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The following piece of code observed under JConsole shows a constant increase of the heap size. The heap reach a maximum of 25mb and then the GC runs and decease the heap size to almost 3MB. Is this the expected behavior ? I'm very surprised!

public class Dummy {
    public static void main(String[] args) {
            try {
            } catch (InterruptedException e) {

I'm using Snow Leopard.

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5 Answers 5

up vote 8 down vote accepted

Communication with jconsole causes objects to be allocated. I believe what you are seeing here is is an artifact of your measurement method. There may also be slight allocation by HotSpot when compiling code. If you are worried, use a profiler to see what is being allocated (again, watch out for allocations by the profiler's interface).

Normal GC behaviour is to avoid running unnecessarily. You will see all over the web sawtooth graphs of memory usage. There is some compromise here between cache and swap friendliness and avoiding work. Also server HotSpot is more aggressive about using up memory than the client HotSpot.

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+1 - I'm sure that this is the answer. It is most unlikely that the class above will consume a noticeable amount of heap space in the loop. In fact, I'd expect zero allocations in the loop. Even if the JVM allocates (say) 100 bytes for each sleep call, it is going to take a VERY LONG TIME to reach 25Mb. –  Stephen C Jan 19 '10 at 0:02

Yes, this should be the expected behaviour. While you are not doing anything specific to allocate objects, the implementation of sleep might be, and even if that doesn't, there are other threads running in the JVM, that could well be.

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Yes, the other threads running are the most likely culprit. Thread.sleep just calls a native method. –  Pool Jan 18 '10 at 21:33

Yes, it's normal. You're not explicitly creating any objects, but you're calling methods that probably create some temporary objects as part of their implementation. Those temporary objects pile up until it's time for a GC run to clean them out.

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The class files looks like that, the code loops from 8 to 14, and java.lang.Thread.sleep() is native. Therefore there is no reason to create MB's of objects

 public static void main(java.lang.String[] args);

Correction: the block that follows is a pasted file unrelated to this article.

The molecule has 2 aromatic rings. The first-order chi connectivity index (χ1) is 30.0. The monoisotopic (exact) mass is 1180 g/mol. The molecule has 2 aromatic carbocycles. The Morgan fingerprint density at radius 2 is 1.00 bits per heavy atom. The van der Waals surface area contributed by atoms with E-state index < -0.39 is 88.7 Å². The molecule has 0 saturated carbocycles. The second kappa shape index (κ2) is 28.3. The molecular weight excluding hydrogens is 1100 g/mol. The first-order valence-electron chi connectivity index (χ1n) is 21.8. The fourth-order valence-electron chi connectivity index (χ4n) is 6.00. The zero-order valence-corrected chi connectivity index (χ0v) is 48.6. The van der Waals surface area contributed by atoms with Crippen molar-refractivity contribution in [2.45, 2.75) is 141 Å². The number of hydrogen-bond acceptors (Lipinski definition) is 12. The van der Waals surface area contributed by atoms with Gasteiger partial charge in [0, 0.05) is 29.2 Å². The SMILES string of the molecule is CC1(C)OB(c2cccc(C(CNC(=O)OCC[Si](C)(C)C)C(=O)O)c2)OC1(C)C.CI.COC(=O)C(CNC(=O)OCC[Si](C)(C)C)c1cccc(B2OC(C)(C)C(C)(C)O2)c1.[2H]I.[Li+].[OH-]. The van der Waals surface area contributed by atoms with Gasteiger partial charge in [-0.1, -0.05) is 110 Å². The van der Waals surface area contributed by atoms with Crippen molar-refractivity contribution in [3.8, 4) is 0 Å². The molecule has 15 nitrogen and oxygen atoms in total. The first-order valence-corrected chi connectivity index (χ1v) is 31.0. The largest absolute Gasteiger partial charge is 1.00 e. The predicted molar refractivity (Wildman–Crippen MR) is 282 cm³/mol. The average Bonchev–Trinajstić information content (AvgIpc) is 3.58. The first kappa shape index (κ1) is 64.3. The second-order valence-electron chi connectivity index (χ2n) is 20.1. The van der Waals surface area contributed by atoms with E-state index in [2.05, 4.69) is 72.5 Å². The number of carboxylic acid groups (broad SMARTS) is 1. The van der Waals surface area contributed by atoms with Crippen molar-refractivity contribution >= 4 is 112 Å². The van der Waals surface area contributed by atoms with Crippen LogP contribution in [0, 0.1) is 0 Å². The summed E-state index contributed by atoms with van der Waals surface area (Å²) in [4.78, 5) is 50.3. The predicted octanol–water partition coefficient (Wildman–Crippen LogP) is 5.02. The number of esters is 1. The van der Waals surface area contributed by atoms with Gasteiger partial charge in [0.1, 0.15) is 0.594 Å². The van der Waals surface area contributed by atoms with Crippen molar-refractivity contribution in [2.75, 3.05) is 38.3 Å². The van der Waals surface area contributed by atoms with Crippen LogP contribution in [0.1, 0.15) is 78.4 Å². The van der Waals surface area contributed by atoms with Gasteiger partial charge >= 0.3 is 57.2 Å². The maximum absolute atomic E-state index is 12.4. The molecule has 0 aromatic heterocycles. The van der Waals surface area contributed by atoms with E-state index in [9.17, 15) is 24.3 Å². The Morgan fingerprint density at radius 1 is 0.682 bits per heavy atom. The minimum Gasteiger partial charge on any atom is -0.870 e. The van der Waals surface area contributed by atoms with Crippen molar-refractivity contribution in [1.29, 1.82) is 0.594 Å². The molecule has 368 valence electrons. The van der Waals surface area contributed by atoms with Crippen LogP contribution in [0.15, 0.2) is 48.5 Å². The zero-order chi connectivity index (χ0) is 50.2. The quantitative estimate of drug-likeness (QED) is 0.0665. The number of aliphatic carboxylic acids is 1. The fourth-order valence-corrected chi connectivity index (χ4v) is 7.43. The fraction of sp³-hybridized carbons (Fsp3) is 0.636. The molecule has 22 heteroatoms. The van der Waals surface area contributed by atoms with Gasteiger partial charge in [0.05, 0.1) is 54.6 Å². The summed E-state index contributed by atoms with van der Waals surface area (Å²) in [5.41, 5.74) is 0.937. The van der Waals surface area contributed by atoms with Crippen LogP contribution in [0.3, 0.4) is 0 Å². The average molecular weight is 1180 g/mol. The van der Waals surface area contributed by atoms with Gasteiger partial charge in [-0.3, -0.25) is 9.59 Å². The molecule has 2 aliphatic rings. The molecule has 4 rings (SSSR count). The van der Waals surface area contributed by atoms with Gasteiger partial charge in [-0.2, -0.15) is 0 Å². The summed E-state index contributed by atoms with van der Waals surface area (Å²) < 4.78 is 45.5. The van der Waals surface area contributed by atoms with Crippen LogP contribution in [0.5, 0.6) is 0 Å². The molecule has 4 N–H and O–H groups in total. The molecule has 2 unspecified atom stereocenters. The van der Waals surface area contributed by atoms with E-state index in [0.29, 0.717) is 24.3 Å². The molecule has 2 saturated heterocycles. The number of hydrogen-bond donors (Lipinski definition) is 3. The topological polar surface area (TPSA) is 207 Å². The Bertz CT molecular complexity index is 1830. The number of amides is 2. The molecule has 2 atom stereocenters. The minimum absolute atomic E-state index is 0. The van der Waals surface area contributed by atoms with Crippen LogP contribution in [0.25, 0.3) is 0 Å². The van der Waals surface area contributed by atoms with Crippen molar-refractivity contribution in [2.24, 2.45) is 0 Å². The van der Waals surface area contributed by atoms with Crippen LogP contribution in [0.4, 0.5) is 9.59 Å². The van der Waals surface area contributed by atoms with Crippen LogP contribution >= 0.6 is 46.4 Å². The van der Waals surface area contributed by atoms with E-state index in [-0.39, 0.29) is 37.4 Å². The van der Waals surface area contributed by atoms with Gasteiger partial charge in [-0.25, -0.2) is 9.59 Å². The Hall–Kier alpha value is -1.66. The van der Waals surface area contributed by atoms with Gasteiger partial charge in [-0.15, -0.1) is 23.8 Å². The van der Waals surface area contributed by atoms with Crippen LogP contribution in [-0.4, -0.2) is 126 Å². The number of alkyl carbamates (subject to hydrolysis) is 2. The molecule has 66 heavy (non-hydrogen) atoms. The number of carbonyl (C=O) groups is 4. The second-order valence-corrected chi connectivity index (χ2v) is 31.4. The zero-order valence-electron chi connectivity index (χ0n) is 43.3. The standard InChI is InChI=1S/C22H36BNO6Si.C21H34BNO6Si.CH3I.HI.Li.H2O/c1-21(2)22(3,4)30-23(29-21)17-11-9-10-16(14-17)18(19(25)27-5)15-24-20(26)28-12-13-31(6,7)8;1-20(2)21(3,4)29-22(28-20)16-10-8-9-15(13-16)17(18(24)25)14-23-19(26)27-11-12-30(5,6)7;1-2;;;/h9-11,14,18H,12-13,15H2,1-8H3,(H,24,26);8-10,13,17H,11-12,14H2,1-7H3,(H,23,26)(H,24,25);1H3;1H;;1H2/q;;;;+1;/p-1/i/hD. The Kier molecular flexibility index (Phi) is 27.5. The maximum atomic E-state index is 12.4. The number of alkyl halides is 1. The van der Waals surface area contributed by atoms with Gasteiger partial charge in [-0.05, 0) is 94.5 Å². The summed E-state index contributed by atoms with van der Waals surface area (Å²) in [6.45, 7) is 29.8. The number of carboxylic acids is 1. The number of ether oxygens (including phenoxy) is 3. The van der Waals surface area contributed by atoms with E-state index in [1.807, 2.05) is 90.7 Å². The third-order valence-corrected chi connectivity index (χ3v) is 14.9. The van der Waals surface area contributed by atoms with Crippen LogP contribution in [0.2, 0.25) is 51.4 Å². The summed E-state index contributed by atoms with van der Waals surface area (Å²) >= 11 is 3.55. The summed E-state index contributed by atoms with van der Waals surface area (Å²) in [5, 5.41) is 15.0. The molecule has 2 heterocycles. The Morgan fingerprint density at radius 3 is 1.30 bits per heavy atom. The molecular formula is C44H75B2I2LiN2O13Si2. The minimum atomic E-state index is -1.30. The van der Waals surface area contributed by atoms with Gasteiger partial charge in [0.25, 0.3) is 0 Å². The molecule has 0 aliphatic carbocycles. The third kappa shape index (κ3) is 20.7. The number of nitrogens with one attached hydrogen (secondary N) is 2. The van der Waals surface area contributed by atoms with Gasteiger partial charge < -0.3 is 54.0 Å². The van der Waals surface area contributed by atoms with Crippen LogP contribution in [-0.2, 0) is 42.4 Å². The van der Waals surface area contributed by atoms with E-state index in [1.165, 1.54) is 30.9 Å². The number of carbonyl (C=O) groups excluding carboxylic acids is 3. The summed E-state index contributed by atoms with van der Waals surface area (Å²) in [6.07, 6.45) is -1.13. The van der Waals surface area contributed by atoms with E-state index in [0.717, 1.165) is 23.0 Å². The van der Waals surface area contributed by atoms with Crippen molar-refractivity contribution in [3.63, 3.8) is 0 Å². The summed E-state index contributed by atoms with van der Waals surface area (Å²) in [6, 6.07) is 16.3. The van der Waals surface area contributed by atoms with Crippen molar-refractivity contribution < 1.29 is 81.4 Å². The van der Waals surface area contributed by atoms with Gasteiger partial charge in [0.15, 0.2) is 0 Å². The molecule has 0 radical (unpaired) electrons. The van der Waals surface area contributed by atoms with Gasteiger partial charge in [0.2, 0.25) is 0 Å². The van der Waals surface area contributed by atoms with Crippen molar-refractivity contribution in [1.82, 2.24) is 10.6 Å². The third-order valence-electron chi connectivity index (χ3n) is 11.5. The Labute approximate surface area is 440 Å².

0  getstatic java.lang.System.out : [16]
     3  ldc <String "start"> [22]
     5  invokevirtual : void [24]
     8  ldc2_w <Long 5000> [30]
    11  invokestatic java.lang.Thread.sleep(long) : void [32]
    14  goto 8
    17  astore_1 [e]
    18  aload_1 [e]
    19  invokevirtual java.lang.InterruptedException.printStackTrace() : void [38]
    22  goto 8

I'm afraid what you see is from JProfiler itself (I don't know how you attached it to your Dummy test app) or other things running in this vm. To find out what objects have been created you should do a heap dump if JProfiler doesn't show this information.


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Doesn't help. Native code can quite happily allocate Java heap objects. –  Tom Hawtin - tackline Jan 18 '10 at 21:39
Maybe they implemented sleep like that: new Pillow(); ;-) –  stacker Jan 18 '10 at 22:01

There are clearly two theories as to the cause, and it is not possible to distinguish them based on empirical reasoning. Can I suggest a simple experiment.

  1. Change the program to sleep for 1 millisecond instead of 5000. (The actual number doesn't matter ... this is to make the hypothesized memory allocation happen as fast as possible. You could also try 0 milliseconds, but the behaviour of sleep may well be different ...)

  2. Run the program using the current approach; e.g. with jconsole.

  3. Run the program without jconsole, etc, but with the "-verbose:gc" option so that you can see when the GC runs.

I suspect that you will run out of patience waiting for the GC to run in the last case ... even calling sleep as fast as possible.

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Or pointer a profiler at it. –  Tom Hawtin - tackline Jan 19 '10 at 0:24
A profiler could conceivably result in unexplained allocations ... though this is unlikely. –  Stephen C Jan 19 '10 at 0:35

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